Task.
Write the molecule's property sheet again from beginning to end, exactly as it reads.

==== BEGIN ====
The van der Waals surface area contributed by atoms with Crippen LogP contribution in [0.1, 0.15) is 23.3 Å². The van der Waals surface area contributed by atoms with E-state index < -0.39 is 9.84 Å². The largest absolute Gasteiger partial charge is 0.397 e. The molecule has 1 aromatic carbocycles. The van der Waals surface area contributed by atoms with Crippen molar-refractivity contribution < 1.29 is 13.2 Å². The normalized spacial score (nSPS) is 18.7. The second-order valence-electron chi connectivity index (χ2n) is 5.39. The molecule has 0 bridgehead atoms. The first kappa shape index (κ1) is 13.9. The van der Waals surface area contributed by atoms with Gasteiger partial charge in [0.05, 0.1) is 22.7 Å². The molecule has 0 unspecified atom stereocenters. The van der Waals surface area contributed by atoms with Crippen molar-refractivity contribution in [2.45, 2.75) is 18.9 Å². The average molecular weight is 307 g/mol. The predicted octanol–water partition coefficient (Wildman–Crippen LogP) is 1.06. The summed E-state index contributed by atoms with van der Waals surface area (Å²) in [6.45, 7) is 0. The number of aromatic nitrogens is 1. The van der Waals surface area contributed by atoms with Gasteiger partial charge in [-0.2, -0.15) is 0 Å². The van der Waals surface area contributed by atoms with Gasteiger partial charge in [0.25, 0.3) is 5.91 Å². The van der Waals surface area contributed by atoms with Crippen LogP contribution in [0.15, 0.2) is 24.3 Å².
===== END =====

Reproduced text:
The van der Waals surface area contributed by atoms with Crippen LogP contribution in [0.1, 0.15) is 23.3 Å². The van der Waals surface area contributed by atoms with E-state index < -0.39 is 9.84 Å². The largest absolute Gasteiger partial charge is 0.397 e. The molecule has 1 aromatic carbocycles. The van der Waals surface area contributed by atoms with Crippen molar-refractivity contribution < 1.29 is 13.2 Å². The normalized spacial score (nSPS) is 18.7. The second-order valence-electron chi connectivity index (χ2n) is 5.39. The molecule has 0 bridgehead atoms. The first kappa shape index (κ1) is 13.9. The van der Waals surface area contributed by atoms with Gasteiger partial charge in [0.05, 0.1) is 22.7 Å². The molecule has 0 unspecified atom stereocenters. The van der Waals surface area contributed by atoms with Crippen molar-refractivity contribution in [2.45, 2.75) is 18.9 Å². The average molecular weight is 307 g/mol. The predicted octanol–water partition coefficient (Wildman–Crippen LogP) is 1.06. The summed E-state index contributed by atoms with van der Waals surface area (Å²) in [6.45, 7) is 0. The number of aromatic nitrogens is 1. The van der Waals surface area contributed by atoms with Gasteiger partial charge in [-0.2, -0.15) is 0 Å². The van der Waals surface area contributed by atoms with Gasteiger partial charge in [0.25, 0.3) is 5.91 Å². The van der Waals surface area contributed by atoms with Crippen LogP contribution in [0.15, 0.2) is 24.3 Å².